Forward by P. Patrick Leahy, Acting Director
This volume celebrates more than 125 years of leadership in the science of mineral resources. The U.S. Geological Survey (USGS) was charged in the Organic Act of 1879 with “classification of the public lands, and examination of the geological structure, mineral resources, and products of the national domain.” The mission of the USGS has evolved to meet the changing needs of society and to take advantage of advances in science and technology. The current Mineral Resources Program serves the Nation by supporting a wide range of mineral-resource research studies and information collection, analysis, and dissemination activities. The Program has built on the successes of the past and continues to evolve to meet the changing needs of the Nation. Methodologies, techniques, and information developed to conduct mineral resource assessments on Federal lands have made the USGS a leader in collecting and delivering information used to make land-use decisions, to understand issues related to public health, and to ensure a secure and strong economy for the Nation.
The USGS Mineral Resources Program continues a tradition of Federal leadership in the science of mineral resources that extends back before the beginning of the bureau. The need for information on metallic mineral resources helped lead to the creation of the USGS in 1879. In response to the need to assess large areas of Federal lands in the 20th century, Program scientists developed, tested, and refined tools to support managers making land-use decisions on Federal lands. The refinement of the tools and techniques that have established the USGS as a leader in the world in our ability to conduct mineral resource assessments extends into the 21st century.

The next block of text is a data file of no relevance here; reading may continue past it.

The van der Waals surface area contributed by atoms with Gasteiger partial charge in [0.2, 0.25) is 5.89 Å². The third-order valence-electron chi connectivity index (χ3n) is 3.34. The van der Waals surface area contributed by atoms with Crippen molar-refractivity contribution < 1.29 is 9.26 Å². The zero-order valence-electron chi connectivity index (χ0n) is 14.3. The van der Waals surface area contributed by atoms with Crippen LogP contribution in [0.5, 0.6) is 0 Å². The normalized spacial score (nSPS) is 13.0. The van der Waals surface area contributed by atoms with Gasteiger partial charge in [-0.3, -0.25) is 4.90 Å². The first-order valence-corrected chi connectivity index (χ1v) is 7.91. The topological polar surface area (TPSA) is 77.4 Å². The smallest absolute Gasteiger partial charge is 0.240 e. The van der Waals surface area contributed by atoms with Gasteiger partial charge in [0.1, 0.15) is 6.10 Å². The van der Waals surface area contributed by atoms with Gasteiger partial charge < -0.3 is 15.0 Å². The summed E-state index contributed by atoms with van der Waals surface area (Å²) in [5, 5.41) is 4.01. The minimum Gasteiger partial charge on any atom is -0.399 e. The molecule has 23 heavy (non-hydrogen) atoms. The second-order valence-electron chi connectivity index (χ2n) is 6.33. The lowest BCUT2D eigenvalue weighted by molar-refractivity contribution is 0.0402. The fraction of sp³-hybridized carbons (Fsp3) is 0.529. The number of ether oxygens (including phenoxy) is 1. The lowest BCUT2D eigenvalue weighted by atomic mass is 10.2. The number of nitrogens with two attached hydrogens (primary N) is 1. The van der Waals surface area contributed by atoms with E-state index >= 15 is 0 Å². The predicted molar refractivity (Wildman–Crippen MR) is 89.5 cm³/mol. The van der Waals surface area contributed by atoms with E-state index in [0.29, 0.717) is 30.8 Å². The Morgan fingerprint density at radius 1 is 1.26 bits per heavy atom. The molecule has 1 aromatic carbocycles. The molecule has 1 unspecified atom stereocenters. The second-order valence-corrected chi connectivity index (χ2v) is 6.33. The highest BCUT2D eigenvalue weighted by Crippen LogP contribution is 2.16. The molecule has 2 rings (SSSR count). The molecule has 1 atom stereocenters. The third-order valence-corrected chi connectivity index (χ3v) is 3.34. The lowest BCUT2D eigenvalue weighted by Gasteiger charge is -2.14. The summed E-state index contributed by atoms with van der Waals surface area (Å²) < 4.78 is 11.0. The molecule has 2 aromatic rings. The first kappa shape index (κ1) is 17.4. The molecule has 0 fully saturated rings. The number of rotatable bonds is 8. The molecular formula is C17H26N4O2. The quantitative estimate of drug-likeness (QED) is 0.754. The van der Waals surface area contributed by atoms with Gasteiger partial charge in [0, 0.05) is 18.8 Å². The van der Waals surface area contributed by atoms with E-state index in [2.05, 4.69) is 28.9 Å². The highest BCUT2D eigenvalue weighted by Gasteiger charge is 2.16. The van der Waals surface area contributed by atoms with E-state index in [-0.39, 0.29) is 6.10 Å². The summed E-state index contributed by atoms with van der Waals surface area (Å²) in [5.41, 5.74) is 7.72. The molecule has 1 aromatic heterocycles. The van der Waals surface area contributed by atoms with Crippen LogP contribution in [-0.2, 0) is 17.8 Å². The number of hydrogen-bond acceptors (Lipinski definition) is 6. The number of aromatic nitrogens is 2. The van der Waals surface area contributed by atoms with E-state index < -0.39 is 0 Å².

Download Circular 1289 as a 43-page PDF file (c1289.pdf; 10.3 MB)
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URL of this page: http://pubs.usgs.gov/circ/2006/1289/
Maintained by: Michael Diggles
Created: August 4, 2006
Last modified: August 8, 2006 (mfd)